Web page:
Social Media in Higher Education: Case Studies, Reflections and Analysis - cover image


Chris Rowell

Published On





  • English

Print Length

302 pages (xx+282)


Paperback156 x 21 x 234 mm(6.14" x 0.83" x 9.21")
Hardback156 x 24 x 234 mm(6.14" x 0.94" x 9.21")


Paperback1271g (44.83oz)
Hardback1661g (58.59oz)



OCLC Number





  • JN
  • JNM
  • JNV
  • UBW


  • EDU000000
  • EDU015000
  • COM060140


  • LB2395.7


  • social media
  • Higher Education
  • university
  • student learning
  • enhance teaching and learning
  • digital communication
  • Twitter
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Social Media in Higher Education

Case Studies, Reflections and Analysis

How does social media affect working life in Higher Education? How are universities harnessing its power to aid student learning? This innovative collection brings together academics and those working in professional services to examine these questions and more. The diverse and expert contributors analyse the many ways social media can be used to enhance teaching and learning, research, professional practice, leadership, networking and career development. The impact of social media is evaluated critically, with an eye both to the benefits and the problems of using these new forms of digital communication.

This is the first volume to give such detailed attention to this area of high interest. Its innovative approach extends to its creation, with contributors found via their presence on Twitter. The short and impactful chapters are accessible while retaining an academic focus through their application of relevant learning theory and educational context.

Social Media and Higher Education is essential reading for any professional working in higher education, including lecturers teaching education courses. It is also significant for researchers looking at more recent developments in higher education and what it means to work in a modern higher education environment.


An experiment in form and content, its aim is to be a guide and map of some of the opportunities to develop more open and networked practices while navigating the potential downsides of social media, including perceived loss of privacy and amplification of disadvantage and abuse. It is an excellent and accessible starting point for, as well as route to, a deeper understanding and a more sophisticated use of social media.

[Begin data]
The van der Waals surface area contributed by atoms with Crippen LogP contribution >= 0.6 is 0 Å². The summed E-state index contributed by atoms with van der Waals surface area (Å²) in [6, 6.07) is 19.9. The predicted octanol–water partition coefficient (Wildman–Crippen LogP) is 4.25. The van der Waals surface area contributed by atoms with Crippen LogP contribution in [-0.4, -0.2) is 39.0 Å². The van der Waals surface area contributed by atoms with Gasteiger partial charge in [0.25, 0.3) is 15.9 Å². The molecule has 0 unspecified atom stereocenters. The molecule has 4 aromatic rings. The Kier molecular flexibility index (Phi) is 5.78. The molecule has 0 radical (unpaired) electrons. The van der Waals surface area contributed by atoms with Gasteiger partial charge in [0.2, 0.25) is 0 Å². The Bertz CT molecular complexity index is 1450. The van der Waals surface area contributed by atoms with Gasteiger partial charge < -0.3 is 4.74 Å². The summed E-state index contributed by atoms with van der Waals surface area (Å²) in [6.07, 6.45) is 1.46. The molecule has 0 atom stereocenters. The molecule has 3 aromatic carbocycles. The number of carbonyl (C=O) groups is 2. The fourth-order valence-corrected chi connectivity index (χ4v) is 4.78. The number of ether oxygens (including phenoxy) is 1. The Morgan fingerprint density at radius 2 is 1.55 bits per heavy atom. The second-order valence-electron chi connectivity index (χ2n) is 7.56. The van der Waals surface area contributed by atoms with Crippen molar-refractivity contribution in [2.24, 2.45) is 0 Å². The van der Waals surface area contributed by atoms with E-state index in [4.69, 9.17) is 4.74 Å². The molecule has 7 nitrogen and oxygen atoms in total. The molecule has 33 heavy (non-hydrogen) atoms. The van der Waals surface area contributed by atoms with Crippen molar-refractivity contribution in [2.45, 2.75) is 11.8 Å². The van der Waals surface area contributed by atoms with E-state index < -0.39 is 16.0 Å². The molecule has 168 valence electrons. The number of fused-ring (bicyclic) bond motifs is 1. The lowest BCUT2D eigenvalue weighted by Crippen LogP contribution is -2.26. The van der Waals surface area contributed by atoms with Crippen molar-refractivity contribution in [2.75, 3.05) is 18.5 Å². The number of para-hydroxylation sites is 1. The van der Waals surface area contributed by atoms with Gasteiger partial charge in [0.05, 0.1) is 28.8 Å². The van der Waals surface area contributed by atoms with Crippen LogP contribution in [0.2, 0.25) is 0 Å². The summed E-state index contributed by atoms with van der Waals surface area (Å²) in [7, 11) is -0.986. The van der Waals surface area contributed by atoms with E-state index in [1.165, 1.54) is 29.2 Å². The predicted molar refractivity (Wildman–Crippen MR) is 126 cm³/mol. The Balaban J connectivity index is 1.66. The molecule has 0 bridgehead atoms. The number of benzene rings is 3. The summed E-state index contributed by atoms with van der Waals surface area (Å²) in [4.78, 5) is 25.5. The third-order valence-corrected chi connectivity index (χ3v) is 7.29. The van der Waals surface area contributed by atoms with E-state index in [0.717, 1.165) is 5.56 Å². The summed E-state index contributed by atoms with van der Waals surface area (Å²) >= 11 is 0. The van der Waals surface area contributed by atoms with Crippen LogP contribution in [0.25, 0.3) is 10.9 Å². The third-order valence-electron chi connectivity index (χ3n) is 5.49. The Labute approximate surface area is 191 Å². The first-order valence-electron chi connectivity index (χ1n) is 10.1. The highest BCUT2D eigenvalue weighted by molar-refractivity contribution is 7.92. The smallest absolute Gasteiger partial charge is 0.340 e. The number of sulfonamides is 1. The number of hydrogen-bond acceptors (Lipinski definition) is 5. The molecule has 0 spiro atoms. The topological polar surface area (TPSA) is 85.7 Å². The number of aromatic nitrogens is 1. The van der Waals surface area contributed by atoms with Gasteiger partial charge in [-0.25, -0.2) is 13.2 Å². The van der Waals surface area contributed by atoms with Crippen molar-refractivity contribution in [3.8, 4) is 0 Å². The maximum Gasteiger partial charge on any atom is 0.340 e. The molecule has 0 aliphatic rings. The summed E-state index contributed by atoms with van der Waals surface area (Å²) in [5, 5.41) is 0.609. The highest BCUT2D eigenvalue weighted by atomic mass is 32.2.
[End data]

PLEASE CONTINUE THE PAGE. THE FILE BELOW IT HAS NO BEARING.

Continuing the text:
Prof. Shân Wareing

Chief Operating Officer and Deputy Vice-Chancellor (Education), London South Bank University


'Social Media in Higher Education: Case Studies, Reflections and Analysis' helps to scaffold different learners from #beginner to #advanced and even facilitates learning by doing through the use of podcasts and case studies. In addition, it not only provides a unique insight into the evolution of social media but also encourages readers to reflect on the increasingly blurred lines of public and private digital realms.

Jo Doyle

"Chris Rowell (ed.), Social Media in Higher Education: Case Studies, Reflections and Analysis". Australian Journal of Education (0004-9441), vol. 64, no. 1, 2020. doi:10.1177/0004944119900044

Full Review

Additional Resources


1. From a Tweet to a Blog, to a Podcast, to a Book

(pp. 3–14)
  • Chris Rowell

2. Social Media in Higher Education - The Podcast

(pp. 15–18)
  • Chris Rowell

3. Developing a Professional Online Presence and Effective Network

(pp. 21–34)
  • Sue Beckingham

4. Re-Engineered Continuing Professional Development and Modelled Use of Cloud Tools and Social Media by Academic Developers

(pp. 35–48)
  • Martin Compton
  • Timos Almpanis

5. Ten Days of Twitter

(pp. 49–60)
  • Mark Warnes

6. Open and Networked Scholarship

(pp. 61–70)
  • Suzan Koseoglu

7. Exploring the Use of Social Media in the Higher Education Classroom

(pp. 73–82)
  • Alex Avramenko
  • Chrissi Nerantzi

8. The Use of Social Media Tools and Their Application to Creative Students

(pp. 83–94)
  • Serena Gossain

9. Role of Social Media in Learning: Benefits and Drawbacks - How Social Presence Theory Explains Conflicting Findings

(pp. 95–106)
  • Kawachi Kawachi

10. Bursting Out of the Bubble: Social Media, Openness and Higher Education

(pp. 107–116)
  • Jennie Blake
  • Chris Millson
  • Sam Aston

11. Cambridge Analytica, Facebook, and Understanding Social Media Beyond the Screen

(pp. 117–130)
  • Zoetanya Sujon

12. Leadership and Social Media

(pp. 133–140)
  • Julie Hall

13. Leadership and Social Media: Challenges and Opportunities

(pp. 141–150)
  • Donna Lanclos
  • Lawrie Phipps

14. Building Cohort Identity through Social Media

(pp. 153–160)
  • David Webster

15. Creating a Sense of Belonging and Connectedness for the Student Arrival Experience in a School of Arts and Humanities

(pp. 161–170)
  • Rachel Challen

16. Joint Reflection on Twitter, Phenomenography and Learning Friendships

(pp. 171–182)
  • Chrissi Nerantzi
  • Margy MacMillan

17. PressEd - Where the Conference Is the Hashtag

(pp. 183–196)
  • Pat Lockley
  • Natalie Lafferty

18. Expertise in Your Ears; Why You Should Jump on the Podcasting Bandwagon

(pp. 199–210)
  • Dave Musson

19. Etiquette for the Anthropocene

(pp. 211–222)
  • Jane Norris

20. Learning to Twalk: An Analysis of a New Learning Environment

(pp. 223–236)
  • Andrew Middleton
  • Alex Spiers

21. Academics’ Understanding of Learning Spaces: Attitudes, Practices and Outcomes Explored through the Use of Social Media

(pp. 237–248)
  • Santanu Vasant

22. Somewhere in Betweens: My Experience of Twitter as a Tool for Continuous Personal Development

(pp. 251–260)
  • Andy Horton

23. The 'Healthy Academic', Social Media, and a Personal and Professional Journey

(pp. 261–268)
  • Neil Withnell


Chris Rowell

Academic Developer in Digital Enhanced Learning at London South Bank University